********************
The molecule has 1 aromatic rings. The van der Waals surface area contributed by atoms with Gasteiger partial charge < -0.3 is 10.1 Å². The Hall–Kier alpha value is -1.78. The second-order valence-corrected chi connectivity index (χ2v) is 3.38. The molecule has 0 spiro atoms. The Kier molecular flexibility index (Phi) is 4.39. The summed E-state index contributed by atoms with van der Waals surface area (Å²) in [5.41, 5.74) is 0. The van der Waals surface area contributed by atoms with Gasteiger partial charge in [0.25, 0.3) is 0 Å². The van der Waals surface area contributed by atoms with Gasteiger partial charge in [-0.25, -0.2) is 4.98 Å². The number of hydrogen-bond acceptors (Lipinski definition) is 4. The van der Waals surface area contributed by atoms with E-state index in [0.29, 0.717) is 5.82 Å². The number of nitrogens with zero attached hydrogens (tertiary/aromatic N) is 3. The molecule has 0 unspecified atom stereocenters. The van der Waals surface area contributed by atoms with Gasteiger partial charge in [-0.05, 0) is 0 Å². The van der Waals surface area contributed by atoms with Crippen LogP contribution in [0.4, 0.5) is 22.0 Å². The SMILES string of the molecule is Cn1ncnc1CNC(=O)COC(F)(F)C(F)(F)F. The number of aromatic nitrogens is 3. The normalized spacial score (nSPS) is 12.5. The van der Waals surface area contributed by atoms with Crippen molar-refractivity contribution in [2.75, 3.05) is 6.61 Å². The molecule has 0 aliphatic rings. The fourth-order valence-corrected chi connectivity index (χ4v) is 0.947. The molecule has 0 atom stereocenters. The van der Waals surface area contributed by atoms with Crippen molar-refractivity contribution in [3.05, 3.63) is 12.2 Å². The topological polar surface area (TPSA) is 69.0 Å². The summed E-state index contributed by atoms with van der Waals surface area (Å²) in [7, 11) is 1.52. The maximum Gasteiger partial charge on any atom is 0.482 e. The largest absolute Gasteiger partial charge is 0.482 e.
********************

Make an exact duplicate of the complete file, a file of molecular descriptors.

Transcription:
The molecule has 1 aromatic rings. The van der Waals surface area contributed by atoms with Gasteiger partial charge < -0.3 is 10.1 Å². The Hall–Kier alpha value is -1.78. The second-order valence-corrected chi connectivity index (χ2v) is 3.38. The molecule has 0 spiro atoms. The Kier molecular flexibility index (Phi) is 4.39. The summed E-state index contributed by atoms with van der Waals surface area (Å²) in [5.41, 5.74) is 0. The van der Waals surface area contributed by atoms with Gasteiger partial charge in [0.25, 0.3) is 0 Å². The van der Waals surface area contributed by atoms with Gasteiger partial charge in [-0.25, -0.2) is 4.98 Å². The number of hydrogen-bond acceptors (Lipinski definition) is 4. The van der Waals surface area contributed by atoms with E-state index in [0.29, 0.717) is 5.82 Å². The number of nitrogens with zero attached hydrogens (tertiary/aromatic N) is 3. The molecule has 0 unspecified atom stereocenters. The van der Waals surface area contributed by atoms with Gasteiger partial charge in [-0.05, 0) is 0 Å². The van der Waals surface area contributed by atoms with Crippen LogP contribution in [0.4, 0.5) is 22.0 Å². The SMILES string of the molecule is Cn1ncnc1CNC(=O)COC(F)(F)C(F)(F)F. The number of aromatic nitrogens is 3. The normalized spacial score (nSPS) is 12.5. The van der Waals surface area contributed by atoms with Crippen molar-refractivity contribution in [2.75, 3.05) is 6.61 Å². The molecule has 0 aliphatic rings. The fourth-order valence-corrected chi connectivity index (χ4v) is 0.947. The molecule has 0 atom stereocenters. The van der Waals surface area contributed by atoms with Crippen molar-refractivity contribution in [3.05, 3.63) is 12.2 Å². The topological polar surface area (TPSA) is 69.0 Å². The summed E-state index contributed by atoms with van der Waals surface area (Å²) in [7, 11) is 1.52. The maximum Gasteiger partial charge on any atom is 0.482 e. The largest absolute Gasteiger partial charge is 0.482 e.